Example available on GitHub. Check liteboard CAN example.

CAN interface is a message-oriented multi-master serial communications protocol which efficiently supports distributed realtime control.

liteSOM contains two CAN modules compatible with CAN 2.0B protocol specification. CAN Physical layer is defined by ISO 11898 therefore to connect liteSOM to CAN bus it is required to use external CAN Bus Transceiver like SN65HVD230 used on on RS485/CAN extension board.

can1: flexcan@02090000 {
    compatible = "fsl,imx6ul-flexcan", "fsl,imx6q-flexcan";
    reg = <0x02090000 0x4000>;
    interrupts = <GIC_SPI 110 IRQ_TYPE_LEVEL_HIGH>;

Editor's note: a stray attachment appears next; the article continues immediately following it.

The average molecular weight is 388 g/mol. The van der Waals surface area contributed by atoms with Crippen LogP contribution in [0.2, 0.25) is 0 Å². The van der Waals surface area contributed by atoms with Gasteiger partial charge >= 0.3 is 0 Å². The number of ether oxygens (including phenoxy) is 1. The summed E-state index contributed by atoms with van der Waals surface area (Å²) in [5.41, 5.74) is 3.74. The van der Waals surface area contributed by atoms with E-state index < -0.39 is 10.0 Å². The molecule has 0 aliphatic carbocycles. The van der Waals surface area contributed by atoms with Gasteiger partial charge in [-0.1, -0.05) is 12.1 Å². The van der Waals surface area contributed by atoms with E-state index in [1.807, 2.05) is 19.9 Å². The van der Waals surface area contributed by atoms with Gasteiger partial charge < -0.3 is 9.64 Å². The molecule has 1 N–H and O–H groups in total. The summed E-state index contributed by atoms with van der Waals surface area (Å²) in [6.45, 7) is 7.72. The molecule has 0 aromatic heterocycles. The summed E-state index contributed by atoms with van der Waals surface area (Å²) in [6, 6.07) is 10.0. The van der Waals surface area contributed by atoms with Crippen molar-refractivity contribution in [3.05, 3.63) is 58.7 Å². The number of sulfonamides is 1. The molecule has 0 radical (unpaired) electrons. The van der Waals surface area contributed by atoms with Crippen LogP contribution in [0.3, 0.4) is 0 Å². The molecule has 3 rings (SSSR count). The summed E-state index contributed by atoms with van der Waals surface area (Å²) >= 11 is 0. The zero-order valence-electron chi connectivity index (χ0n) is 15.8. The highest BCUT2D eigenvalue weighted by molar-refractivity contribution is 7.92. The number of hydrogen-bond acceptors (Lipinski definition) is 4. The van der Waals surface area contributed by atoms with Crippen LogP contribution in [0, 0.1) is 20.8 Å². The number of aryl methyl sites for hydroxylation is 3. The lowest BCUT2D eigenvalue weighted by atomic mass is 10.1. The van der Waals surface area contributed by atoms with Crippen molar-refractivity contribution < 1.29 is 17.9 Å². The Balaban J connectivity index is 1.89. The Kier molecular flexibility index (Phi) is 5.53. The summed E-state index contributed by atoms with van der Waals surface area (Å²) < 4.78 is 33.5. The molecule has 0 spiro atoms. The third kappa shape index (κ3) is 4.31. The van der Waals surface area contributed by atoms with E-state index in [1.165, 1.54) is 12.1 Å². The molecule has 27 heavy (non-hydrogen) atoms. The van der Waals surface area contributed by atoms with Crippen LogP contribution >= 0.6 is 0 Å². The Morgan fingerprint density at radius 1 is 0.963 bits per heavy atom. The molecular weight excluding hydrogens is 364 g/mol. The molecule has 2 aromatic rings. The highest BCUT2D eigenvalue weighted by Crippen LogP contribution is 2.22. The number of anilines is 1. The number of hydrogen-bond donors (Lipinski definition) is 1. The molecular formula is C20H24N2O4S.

clocks = <&clks IMX6UL_CLK_CAN1_IPG>,
             <&clks IMX6UL_CLK_CAN1_SERIAL>;
    clock-names = "ipg", "per";
    status = "disabled";

can2: flexcan@02094000 {
    compatible = "fsl,imx6ul-flexcan", "fsl,imx6q-flexcan";
    reg = <0x02094000 0x4000>;
    interrupts = <GIC_SPI 111 IRQ_TYPE_LEVEL_HIGH>;
    clocks = <&clks IMX6UL_CLK_CAN2_IPG>,
             <&clks IMX6UL_CLK_CAN2_SERIAL>;
    clock-names = "ipg", "per";
    status = "disabled";

Generic configuration for both FLEXCAN modules is defined by imx6ul.dtsi file.

To enable linux CAN driver please build your kernel with CONFIG_CAN_FLEXCAN enabled.

-> Networking support
  -> CAN bus subsystem support
    -> CAN Device Drivers
      -> Platform CAN drivers with Netlink support
        -> Support for Freescale FLEXCAN based chips

This option will activate FLEXCAN driver.

Documentation for this driver you can find in fsl-flexcan.txt file.

&iomuxc {
    pinctrl-names = "default";
    pinctrl_flexcan1: flexcan1grp{